If there’s one thing the internet isn’t short on, it’s humorous pictures of cats. If there’s two things, it’s cats and outrage.

Outrage can get you fired for a poorly thought-out tweet. It can mobilise thousands of people to take a stand against something awful. And it can send a message around the world a hundred times with the simple click of a share button.

What causes that outrage doesn’t even have to actually be outrageous. Indeed, last year the very idea of an all-female Ghostbusters film caused some guys to be so outraged that they sent death and rape threats to one of the women starring in the movie.

Except, that wasn’t just a spontaneous burst of outrage, that was a cleverly designed piece of outrage marketing by a man named Milo Yiannopoulos.

What is outrage marketing?

It’s only natural that when something is plentiful, marketers will want to make money from it. And the appeal of outrage marketing is obvious – it makes a big splash from a little budget.

The audience who are actually attracted by outrage marketing is fairly narrow one. Young men are the primary target, particularly those who get a kick out of seeing other people upset or offended, and who believe the right to say what they want without consequence is more important than other people’s feelings or their right not to be the target of abuse.

This, for better or worse, is still a group big enough and with enough discretionary spending money to be worth targeting.

The trick to effective outrage marketing is to say something awful that focuses on groups your young male audience are already contemptuous of. Feminists, LGBT people, and “Social Justice Warriors” make common targets.

Then, rather than pitching your message straight at your target audience, you generate some outrage. Share the post to a feminist group. Pose as an LGBT ally and share a “disgusting” online ad. Even make a complaint about your own billboards – making sure the media hears all about it. Get enough of a reaction, and your target audience will see that by supporting your brand, they can invoke the same same reaction – they can upset people through buying your product.

This goes beyond just feeding the trolls, now they’re feeding you.

Outrage marketing is particularly effective if your brand is a person – shock jocks have been doing it for years. Every time Paul Henry says something deplorable, his ratings go up. He gets described as “just saying what ordinary people are thinking”.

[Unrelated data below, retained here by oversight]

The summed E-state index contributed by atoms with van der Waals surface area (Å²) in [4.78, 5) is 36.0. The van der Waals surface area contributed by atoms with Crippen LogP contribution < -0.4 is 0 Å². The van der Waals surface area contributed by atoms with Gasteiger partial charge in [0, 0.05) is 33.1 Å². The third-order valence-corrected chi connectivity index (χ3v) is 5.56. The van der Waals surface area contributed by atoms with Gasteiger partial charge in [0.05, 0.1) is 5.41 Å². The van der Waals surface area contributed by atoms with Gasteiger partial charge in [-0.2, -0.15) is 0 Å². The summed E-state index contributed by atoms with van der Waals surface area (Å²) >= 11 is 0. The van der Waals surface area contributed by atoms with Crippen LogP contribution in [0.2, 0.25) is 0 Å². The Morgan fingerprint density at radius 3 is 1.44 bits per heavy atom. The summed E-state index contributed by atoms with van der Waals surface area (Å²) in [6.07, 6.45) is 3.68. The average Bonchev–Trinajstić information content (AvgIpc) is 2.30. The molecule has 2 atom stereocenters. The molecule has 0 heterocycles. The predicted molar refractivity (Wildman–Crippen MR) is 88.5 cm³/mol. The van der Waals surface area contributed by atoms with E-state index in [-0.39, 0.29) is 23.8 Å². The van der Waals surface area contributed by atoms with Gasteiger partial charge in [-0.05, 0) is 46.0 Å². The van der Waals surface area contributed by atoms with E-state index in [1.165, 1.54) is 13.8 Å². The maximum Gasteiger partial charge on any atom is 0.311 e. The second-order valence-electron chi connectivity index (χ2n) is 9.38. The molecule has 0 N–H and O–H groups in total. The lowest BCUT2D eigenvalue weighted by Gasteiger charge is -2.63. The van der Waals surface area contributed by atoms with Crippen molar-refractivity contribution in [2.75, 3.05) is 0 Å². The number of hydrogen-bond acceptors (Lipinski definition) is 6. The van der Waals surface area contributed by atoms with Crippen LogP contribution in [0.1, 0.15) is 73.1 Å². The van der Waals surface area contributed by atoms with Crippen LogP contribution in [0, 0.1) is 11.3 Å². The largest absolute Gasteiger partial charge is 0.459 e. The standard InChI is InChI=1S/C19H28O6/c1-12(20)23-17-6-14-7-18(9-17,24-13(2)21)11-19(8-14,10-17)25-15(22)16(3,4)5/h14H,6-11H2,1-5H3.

Paul Henry

And in that way, outrage marketing is self-perpetuating. Your marketing becomes the subject of blog posts, Twitter arguments, and opinion pieces. Journalists, ever more pressed to fill their sites with content, will report on your marketing as if it is news.

Ethics? In my advertising?

To say there are downsides to outrage marketing is an understatement. Beyond just having to look at yourself in the mirror each day, you’re limiting your audience and actively alienating mainstream consumers.
And you’re giving encouragement and ammunition to people who get their kicks behaving in the worst ways the internet enables them to behave.

When Milo Yiannopoulos set up his harassment campaign against female Ghostbuster Leslie Jones, he became one of the few people permanently banned from Twitter. While this ban was actually a huge success for his brand – his fans were incensed, he was quoted in interviews, his reputation as “dangerous” was enhanced – Jones herself, and many of her supporters, were subject to an incredible amount of racist and sexist abuse. Outrage marketing often has real fallout that affects people’s lives.

Milo Yiannopoulos and Leslie Jones

Keeping up with the internet

The other downside to outrage marketing is that in general, it’s very short-lived. The internet has a short attention span and if you want to shock them for any real length of time, you have to go big or go home. Yes, if you’re marketing a person, they can say something else outrageous, but even that soon loses it’s shock value.

But you can you amp up the offensiveness of your message for so long before even your core group of supporters starts to back away from you. You’re left with only the fringes of the fringe, those who not only think it’s funny to offend people, but who truly believe the substance of what you’re saying.

Yiannopoulos himself found out this the hard way, when he made comments that appeared to endorse paedophilia. His true followers might have known he was only saying it for the look on people’s faces, but even to most of the trolls he’d mobilised, it was beyond what they were willing to pay for. In swift order he lost a major speaking engagement, a book deal, and his job at Breitbart News. And when you’re too awful for Breitbart, you are awful indeed.

The problem with playing to the trolls is that they’re fickle. Any hint of selling out, any hint that they might have been played, and they’ll turn on you. Brand loyalty isn’t a factor – the only factor is that you keep the entertainment coming. As soon as the lulz stop coming, they’ll look elsewhere for them.

Outrage marketing is one of those ploys cash-strapped advertisers with a few social media accounts see as a good idea to generate cheap publicity. But it can very quickly turn into a race to the bottom – is that a race your brand really wants to win?

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